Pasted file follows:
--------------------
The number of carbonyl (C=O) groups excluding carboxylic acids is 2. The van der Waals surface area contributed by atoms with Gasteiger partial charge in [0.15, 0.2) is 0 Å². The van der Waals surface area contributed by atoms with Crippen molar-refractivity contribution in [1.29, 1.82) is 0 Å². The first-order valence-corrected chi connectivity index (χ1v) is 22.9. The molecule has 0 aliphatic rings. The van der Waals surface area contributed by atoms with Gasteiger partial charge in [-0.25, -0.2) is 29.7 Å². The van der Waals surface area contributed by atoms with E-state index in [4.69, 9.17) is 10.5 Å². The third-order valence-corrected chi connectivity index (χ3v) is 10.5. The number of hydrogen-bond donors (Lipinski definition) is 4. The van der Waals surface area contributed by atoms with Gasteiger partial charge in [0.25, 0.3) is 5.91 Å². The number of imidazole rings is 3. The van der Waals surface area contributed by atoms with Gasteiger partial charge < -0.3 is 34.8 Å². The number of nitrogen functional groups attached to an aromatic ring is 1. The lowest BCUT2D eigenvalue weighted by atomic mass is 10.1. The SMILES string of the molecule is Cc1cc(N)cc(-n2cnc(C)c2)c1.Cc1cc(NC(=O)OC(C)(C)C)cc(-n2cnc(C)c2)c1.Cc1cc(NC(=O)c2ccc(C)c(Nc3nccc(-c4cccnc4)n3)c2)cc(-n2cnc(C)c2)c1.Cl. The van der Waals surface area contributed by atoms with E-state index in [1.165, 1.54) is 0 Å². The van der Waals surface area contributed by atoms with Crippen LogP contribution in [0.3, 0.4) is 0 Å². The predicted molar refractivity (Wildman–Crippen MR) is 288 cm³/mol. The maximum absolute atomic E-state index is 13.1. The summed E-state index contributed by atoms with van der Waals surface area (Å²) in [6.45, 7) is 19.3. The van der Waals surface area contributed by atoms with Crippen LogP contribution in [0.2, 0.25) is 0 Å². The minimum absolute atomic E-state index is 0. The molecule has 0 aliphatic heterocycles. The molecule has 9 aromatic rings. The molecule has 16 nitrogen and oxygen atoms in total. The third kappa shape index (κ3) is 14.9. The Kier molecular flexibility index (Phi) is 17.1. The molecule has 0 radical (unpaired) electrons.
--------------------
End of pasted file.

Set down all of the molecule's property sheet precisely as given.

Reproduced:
The number of carbonyl (C=O) groups excluding carboxylic acids is 2. The van der Waals surface area contributed by atoms with Gasteiger partial charge in [0.15, 0.2) is 0 Å². The van der Waals surface area contributed by atoms with Crippen molar-refractivity contribution in [1.29, 1.82) is 0 Å². The first-order valence-corrected chi connectivity index (χ1v) is 22.9. The molecule has 0 aliphatic rings. The van der Waals surface area contributed by atoms with Gasteiger partial charge in [-0.25, -0.2) is 29.7 Å². The van der Waals surface area contributed by atoms with E-state index in [4.69, 9.17) is 10.5 Å². The third-order valence-corrected chi connectivity index (χ3v) is 10.5. The number of hydrogen-bond donors (Lipinski definition) is 4. The van der Waals surface area contributed by atoms with Gasteiger partial charge in [0.25, 0.3) is 5.91 Å². The number of imidazole rings is 3. The van der Waals surface area contributed by atoms with Gasteiger partial charge < -0.3 is 34.8 Å². The number of nitrogen functional groups attached to an aromatic ring is 1. The lowest BCUT2D eigenvalue weighted by atomic mass is 10.1. The SMILES string of the molecule is Cc1cc(N)cc(-n2cnc(C)c2)c1.Cc1cc(NC(=O)OC(C)(C)C)cc(-n2cnc(C)c2)c1.Cc1cc(NC(=O)c2ccc(C)c(Nc3nccc(-c4cccnc4)n3)c2)cc(-n2cnc(C)c2)c1.Cl. The van der Waals surface area contributed by atoms with E-state index in [1.165, 1.54) is 0 Å². The van der Waals surface area contributed by atoms with Crippen LogP contribution in [0.3, 0.4) is 0 Å². The predicted molar refractivity (Wildman–Crippen MR) is 288 cm³/mol. The maximum absolute atomic E-state index is 13.1. The summed E-state index contributed by atoms with van der Waals surface area (Å²) in [6.45, 7) is 19.3. The van der Waals surface area contributed by atoms with Crippen LogP contribution in [0.2, 0.25) is 0 Å². The minimum absolute atomic E-state index is 0. The molecule has 0 aliphatic heterocycles. The molecule has 9 aromatic rings. The molecule has 16 nitrogen and oxygen atoms in total. The third kappa shape index (κ3) is 14.9. The Kier molecular flexibility index (Phi) is 17.1. The molecule has 0 radical (unpaired) electrons.